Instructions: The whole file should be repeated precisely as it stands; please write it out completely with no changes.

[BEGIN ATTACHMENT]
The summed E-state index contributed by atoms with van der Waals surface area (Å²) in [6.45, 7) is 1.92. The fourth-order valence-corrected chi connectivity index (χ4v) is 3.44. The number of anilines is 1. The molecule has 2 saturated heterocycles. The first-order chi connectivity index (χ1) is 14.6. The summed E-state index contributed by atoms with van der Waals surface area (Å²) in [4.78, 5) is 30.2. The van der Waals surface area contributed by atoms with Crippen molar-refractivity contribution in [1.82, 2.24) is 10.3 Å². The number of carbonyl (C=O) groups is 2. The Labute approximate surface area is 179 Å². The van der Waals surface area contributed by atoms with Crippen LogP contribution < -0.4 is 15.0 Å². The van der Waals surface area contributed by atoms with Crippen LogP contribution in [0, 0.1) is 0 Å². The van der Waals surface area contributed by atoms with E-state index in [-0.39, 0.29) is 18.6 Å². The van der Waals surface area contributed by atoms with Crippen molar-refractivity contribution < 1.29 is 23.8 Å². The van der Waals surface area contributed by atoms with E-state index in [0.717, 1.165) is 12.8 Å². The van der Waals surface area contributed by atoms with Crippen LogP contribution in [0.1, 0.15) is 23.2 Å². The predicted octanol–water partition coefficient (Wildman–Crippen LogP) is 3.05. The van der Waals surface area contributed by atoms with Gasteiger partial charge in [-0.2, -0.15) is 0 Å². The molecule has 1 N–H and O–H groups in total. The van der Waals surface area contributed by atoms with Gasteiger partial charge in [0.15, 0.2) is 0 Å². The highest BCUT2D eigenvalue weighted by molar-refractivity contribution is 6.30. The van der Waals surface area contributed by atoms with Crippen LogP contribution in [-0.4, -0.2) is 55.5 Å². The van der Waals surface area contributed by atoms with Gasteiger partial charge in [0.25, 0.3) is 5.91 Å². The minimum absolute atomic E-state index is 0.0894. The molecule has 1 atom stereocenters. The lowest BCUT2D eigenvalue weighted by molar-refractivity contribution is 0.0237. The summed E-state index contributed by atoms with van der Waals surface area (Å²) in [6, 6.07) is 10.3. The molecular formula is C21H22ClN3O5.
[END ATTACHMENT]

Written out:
The summed E-state index contributed by atoms with van der Waals surface area (Å²) in [6.45, 7) is 1.92. The fourth-order valence-corrected chi connectivity index (χ4v) is 3.44. The number of anilines is 1. The molecule has 2 saturated heterocycles. The first-order chi connectivity index (χ1) is 14.6. The summed E-state index contributed by atoms with van der Waals surface area (Å²) in [4.78, 5) is 30.2. The van der Waals surface area contributed by atoms with Crippen molar-refractivity contribution in [1.82, 2.24) is 10.3 Å². The number of carbonyl (C=O) groups is 2. The Labute approximate surface area is 179 Å². The van der Waals surface area contributed by atoms with Crippen LogP contribution < -0.4 is 15.0 Å². The van der Waals surface area contributed by atoms with Crippen LogP contribution in [0, 0.1) is 0 Å². The van der Waals surface area contributed by atoms with E-state index in [-0.39, 0.29) is 18.6 Å². The van der Waals surface area contributed by atoms with Crippen molar-refractivity contribution < 1.29 is 23.8 Å². The van der Waals surface area contributed by atoms with E-state index in [0.717, 1.165) is 12.8 Å². The van der Waals surface area contributed by atoms with Crippen LogP contribution in [0.1, 0.15) is 23.2 Å². The predicted octanol–water partition coefficient (Wildman–Crippen LogP) is 3.05. The van der Waals surface area contributed by atoms with Gasteiger partial charge in [-0.2, -0.15) is 0 Å². The molecule has 1 N–H and O–H groups in total. The van der Waals surface area contributed by atoms with Gasteiger partial charge in [0.15, 0.2) is 0 Å². The highest BCUT2D eigenvalue weighted by molar-refractivity contribution is 6.30. The van der Waals surface area contributed by atoms with Crippen LogP contribution in [-0.4, -0.2) is 55.5 Å². The van der Waals surface area contributed by atoms with Gasteiger partial charge in [0.25, 0.3) is 5.91 Å². The minimum absolute atomic E-state index is 0.0894. The molecule has 1 atom stereocenters. The lowest BCUT2D eigenvalue weighted by molar-refractivity contribution is 0.0237. The summed E-state index contributed by atoms with van der Waals surface area (Å²) in [6, 6.07) is 10.3. The molecular formula is C21H22ClN3O5.